Wikisource:For Wikipedians

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Wikisource for Wikipedians
A quick guide to Wikisource for users more familiar with our big sister project Wikipedia.
Wikisource is Wikimedia's library

Welcome to Wikisource, the free library that you can improve.

As a Wikipedian, you understand what a wiki is, how it works and how to edit; this page focuses on the important differences between Wikipedia and Wikisource, to help you get acquainted with how things work here. Wikisource is not about creating new content; this project involves recreating published works to make existing knowledge and literature easily available for all.

Key differences between Wikipedia and Wikisource[edit]

Summary
Wikipedia Wikisource
Article Work
Notability Published
Referenced Scanned source file
Articles for Deletion
(Also: CfD, TfD, etc...)
Proposed deletions
Possible copyright violations
Namespaces Extra: Author, Index, Page, Translation
Fair use Public domain/free licence only
Disambiguation pages Disambiguation pages
Versions pages
Style Spelling should match the original
Headers on every page
  • Works – Pages in the main namespace are usually referred to as "Works" instead of "Articles". Wikisource often uses subpages for chapters or sections, which are not common on Wikipedia.
  • Notability – Wikisource does not use notability as a basis for inclusion. Instead, professional publication is necessary for a work to be added to Wikisource.
    • Wikisource also hosts source documents of historical importance, regardless of publication history. This is the only occasion in which notability matters.
  • Reliable references – Where Wikipedia uses references to maintain reliability, Wikisource uses scanned versions of the original publication (see Technology differences).
  • Deletion – Wikisource has two different deletion processes. If deletion is due to copyright infringement, it is covered by Wikisource:Possible copyright violations. All other deletion discussions are covered by Wikisource:Proposed deletions.
    • Wikisource is a smaller community than Wikipedia. Therefore, the following are all also covered by Wikisource:Proposed deletions: Templates for Discussion (TfD), Files for Deletion (FfD), Categories for Discussion (CfD), Redirects for Discussion (RfD) & Miscellany for Deletion (MfD).
  • Namespaces – Wikisource has four extra namespaces not used by Wikipedia. The Author namespace contains pages for each author on Wikisource. The Index and Page namespaces are used by the Proofread Page extension (see Technology differences). The Translation namespace is used for hosting user-generated translations of non-English works into English. The main namespace is only used for hosted texts (fiction and non-fiction); no original works or supplementary material should be created here.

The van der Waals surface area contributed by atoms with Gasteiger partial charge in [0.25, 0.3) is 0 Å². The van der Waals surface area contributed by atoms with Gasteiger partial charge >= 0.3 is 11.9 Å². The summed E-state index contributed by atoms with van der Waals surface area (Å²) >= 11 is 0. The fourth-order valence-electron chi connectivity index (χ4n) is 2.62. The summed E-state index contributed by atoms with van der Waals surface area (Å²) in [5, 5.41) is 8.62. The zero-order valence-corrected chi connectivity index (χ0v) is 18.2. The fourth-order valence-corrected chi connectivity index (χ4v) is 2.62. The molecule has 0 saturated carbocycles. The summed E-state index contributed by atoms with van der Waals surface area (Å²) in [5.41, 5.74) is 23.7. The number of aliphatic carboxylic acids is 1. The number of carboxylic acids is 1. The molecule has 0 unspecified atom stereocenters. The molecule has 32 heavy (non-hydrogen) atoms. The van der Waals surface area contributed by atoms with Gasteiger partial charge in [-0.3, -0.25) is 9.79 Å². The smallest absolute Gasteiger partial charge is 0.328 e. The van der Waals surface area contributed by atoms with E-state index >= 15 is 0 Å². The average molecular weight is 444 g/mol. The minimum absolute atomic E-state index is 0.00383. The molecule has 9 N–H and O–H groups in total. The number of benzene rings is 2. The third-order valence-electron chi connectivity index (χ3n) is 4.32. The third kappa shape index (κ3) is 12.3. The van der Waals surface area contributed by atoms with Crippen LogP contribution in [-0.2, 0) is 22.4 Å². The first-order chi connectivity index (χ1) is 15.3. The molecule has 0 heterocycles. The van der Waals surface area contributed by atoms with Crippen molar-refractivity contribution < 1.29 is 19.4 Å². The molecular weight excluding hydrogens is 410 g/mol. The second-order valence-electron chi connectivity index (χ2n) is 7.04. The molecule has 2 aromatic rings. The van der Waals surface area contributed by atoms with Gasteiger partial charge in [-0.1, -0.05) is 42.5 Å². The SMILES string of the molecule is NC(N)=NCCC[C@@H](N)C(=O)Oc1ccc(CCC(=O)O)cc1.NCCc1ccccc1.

• Most supplementary material, including lists and collections of related works by different authors, should be in the Portal namespace. Anything related to a specific author should either be on the appropriate author page or a subpage of that page.
    • The Portal namespace is used slightly differently on Wikisource than it is on Wikipedia. Here it acts as a subject index or for organising and navigating the works in the main namespace.
  • Fair use – Nothing on Wikisource should be under copyright, even if it qualifies as "fair use". Everything must be either in the public domain or freely licensed.
  • Disambiguation – Wikisource mostly uses {{disambiguation}} pages in the same way as Wikipedia, for different works or authors with the same name. However, Wikisource also has an additional special type of disambiguation pages: {{versions}} pages. Versions pages disambiguate different versions of the same work; for example, different editions of Dulce et Decorum est by Wilfred Owen.
  • Spelling and grammar – should not be "fixed" on Wikisource. If the error was part of the original, it should remain in the version held by Wikisource. Spelling corrections may be shown in a tooltip by using templates like {{SIC}}.
  • Headers – Wikisource uses header templates on almost every page. In the main namespace, {{header}} is used. Pages in the author namespace use {{author}}, the Wikisource and Help namespaces use {{process header}}, and the Portal namespace uses {{portal header}}. All headers have equivalent versions for use in subpages, see Category:Header templates. The closest Wikipedia equivalent to headers are infoboxes.

Cultural differences[edit]

The preferred method of adding works to Wikisource is with the Proofread Page extension, which permits a side-by-side comparison of the text and a reproduction of the original document. It is possible to add works by copying and pasting from another website (such as Project Gutenberg), or by transcribing the text directly from a physical book. These methods are acceptable if necessary but not optimal. The aim for Wikisource is that eventually all works will be proofread within Wikisource and therefore backed up with source scans.